A black actor on the HBO drama series Treme said he was stopped by police because of his race while shopping at Macy's.
It was the third discrimination allegation made this week by a black shopper against a department store.
Mr Robert Brown, who sued Macy's in state Supreme Court in Manhattan, said he was detained by police at the flagship Herald Square store in New York on June 8 after employees contacted authorities about possible credit card fraud.
He said he was "paraded while handcuffed" through the store to a holding cell, where he was kept for nearly an hour while officers grilled him and searched his bag. He was eventually released without charges.
The lawsuit, filed on Thursday, said it was over sunglasses, but Mr Brown said on Friday it was over a US$1,300 (S$1,600) Movado watch he had bought for his mother for her college graduation, AP reported.
"I believe I was profiled," said Mr Brown, 29, who appears in the movie Don Jon.
He said the officers eventually cleared him and then one drove him to his mother's graduation. He said he was coming forward because he didn't want others to experience the same treatment.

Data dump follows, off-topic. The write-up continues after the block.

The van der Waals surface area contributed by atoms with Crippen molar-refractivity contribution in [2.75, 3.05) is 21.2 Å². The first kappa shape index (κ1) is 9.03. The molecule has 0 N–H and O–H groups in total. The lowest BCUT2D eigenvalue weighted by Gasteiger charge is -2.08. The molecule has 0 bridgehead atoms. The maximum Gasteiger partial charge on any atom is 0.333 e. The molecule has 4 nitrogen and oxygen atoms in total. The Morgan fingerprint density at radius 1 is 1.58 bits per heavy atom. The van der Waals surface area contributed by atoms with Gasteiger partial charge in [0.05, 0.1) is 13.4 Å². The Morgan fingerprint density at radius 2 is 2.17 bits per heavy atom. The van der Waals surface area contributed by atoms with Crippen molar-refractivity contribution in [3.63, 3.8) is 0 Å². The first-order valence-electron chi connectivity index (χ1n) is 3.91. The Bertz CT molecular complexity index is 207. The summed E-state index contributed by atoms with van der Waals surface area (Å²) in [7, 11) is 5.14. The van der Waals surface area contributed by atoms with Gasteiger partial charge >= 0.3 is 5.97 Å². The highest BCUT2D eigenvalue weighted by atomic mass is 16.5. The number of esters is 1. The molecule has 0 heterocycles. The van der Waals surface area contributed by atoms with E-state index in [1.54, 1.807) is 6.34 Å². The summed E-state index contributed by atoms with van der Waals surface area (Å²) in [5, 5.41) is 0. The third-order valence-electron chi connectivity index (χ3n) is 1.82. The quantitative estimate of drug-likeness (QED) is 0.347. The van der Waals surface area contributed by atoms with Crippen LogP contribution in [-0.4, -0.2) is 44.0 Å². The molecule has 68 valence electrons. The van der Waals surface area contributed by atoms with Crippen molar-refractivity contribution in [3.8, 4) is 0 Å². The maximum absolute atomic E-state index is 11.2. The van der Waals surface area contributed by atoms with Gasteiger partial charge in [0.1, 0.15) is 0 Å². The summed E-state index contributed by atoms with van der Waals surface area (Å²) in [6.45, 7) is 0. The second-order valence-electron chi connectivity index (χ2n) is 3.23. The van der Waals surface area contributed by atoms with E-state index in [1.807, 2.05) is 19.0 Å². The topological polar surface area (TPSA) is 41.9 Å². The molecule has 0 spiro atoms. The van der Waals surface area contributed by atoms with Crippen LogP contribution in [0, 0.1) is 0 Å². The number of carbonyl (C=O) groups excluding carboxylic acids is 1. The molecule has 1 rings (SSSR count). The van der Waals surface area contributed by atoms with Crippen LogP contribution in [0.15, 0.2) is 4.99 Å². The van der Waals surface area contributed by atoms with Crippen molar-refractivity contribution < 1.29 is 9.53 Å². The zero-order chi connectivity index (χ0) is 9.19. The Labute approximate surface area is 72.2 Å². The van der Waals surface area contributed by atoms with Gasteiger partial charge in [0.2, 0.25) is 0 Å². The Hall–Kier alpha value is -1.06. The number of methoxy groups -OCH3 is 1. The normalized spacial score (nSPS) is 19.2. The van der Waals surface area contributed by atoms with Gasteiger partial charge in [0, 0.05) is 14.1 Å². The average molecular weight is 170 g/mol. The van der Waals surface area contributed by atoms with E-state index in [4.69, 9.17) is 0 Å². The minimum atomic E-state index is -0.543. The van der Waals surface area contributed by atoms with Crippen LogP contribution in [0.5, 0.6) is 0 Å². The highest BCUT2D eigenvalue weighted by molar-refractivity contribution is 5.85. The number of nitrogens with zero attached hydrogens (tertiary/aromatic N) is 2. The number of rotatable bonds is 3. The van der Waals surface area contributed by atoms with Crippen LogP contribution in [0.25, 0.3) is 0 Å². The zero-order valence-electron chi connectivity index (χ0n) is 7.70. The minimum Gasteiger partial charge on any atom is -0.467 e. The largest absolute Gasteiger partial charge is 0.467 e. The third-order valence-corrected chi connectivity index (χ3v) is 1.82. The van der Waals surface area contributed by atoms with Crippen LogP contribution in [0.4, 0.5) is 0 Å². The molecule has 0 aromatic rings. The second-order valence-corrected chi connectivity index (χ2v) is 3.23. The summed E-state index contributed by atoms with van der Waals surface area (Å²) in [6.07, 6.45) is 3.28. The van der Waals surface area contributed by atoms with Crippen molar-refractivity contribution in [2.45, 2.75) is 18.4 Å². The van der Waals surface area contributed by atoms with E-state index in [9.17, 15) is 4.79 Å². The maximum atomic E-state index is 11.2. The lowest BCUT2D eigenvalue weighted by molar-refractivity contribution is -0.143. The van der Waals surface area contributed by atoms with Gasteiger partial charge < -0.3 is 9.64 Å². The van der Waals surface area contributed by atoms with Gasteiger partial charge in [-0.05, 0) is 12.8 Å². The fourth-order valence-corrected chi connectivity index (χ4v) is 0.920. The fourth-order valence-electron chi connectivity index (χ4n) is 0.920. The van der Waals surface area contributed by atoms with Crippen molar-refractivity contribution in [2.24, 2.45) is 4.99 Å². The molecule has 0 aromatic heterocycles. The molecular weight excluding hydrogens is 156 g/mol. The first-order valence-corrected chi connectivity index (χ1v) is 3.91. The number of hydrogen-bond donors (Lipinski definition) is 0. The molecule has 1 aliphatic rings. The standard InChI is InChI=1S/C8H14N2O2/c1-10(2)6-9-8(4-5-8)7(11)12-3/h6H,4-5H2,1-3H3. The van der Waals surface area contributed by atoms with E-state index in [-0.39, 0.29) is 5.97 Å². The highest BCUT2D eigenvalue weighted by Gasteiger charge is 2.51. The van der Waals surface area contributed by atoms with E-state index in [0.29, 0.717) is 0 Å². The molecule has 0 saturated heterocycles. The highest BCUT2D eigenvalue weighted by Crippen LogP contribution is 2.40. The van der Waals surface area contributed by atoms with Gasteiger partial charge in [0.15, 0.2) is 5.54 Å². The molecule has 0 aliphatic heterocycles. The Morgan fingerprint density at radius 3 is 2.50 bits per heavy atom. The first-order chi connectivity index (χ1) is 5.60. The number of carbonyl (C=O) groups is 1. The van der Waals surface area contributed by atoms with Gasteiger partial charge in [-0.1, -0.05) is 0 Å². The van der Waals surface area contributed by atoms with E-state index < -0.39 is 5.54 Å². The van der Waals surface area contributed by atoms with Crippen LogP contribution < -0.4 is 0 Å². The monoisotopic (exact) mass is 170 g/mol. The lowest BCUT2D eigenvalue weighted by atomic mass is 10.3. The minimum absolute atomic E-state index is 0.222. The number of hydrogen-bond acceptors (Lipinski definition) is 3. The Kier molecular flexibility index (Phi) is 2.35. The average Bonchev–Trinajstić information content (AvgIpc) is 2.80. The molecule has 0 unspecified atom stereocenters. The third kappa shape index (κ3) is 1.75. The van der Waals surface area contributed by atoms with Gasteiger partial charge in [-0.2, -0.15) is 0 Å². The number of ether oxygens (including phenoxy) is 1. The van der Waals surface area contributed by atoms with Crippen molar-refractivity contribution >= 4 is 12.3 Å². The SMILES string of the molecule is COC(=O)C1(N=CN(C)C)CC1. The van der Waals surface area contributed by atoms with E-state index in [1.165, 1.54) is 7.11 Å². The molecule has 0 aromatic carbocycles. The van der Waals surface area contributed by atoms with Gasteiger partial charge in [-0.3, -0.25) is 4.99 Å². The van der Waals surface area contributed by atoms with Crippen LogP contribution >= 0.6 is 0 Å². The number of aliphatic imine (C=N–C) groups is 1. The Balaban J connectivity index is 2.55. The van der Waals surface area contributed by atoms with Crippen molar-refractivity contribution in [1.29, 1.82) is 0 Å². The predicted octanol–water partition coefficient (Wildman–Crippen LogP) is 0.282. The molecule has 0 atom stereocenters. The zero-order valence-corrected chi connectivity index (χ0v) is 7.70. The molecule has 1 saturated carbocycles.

Mr Brown's lawsuit seeks unspecified monetary damages, but his lawyer John Elefterakis said: "This is about justice, not money."
Macy's didn't comment on the litigation but said in a statement that it was investigating.
Earlier this week, two Barneys New York customers, Mr Trayon Christian and Miss Kayla Phillips, who are black, said they were detained by police after making expensive purchases.
Police said they were already in the store when Mr Christian was taken into custody and they were contacted by the store after Miss Phillips, 21, used a temporary debit card.
The profiling accusations prompted an outcry from civil rights groups, with the Reverend Al Sharpton's National Action Network threatening to picket the store.
Barneys said it had retained a civil rights expert to lead a review of its policies and procedures and had reached out to community leaders to start a dialogue.
The CEO of Barneys, Mr Mark Lee, offered his "sincere regret and deepest apologies." Earlier this week, Mr Christian sued Barneys, saying he was accused of fraud after using his debit card to buy a US$349 Ferragamo belt in April.
Miss Phillips said in a notice of claim filed with the city that undercover officers detained her after she bought a US$2,500 designer bag at Barneys in February.
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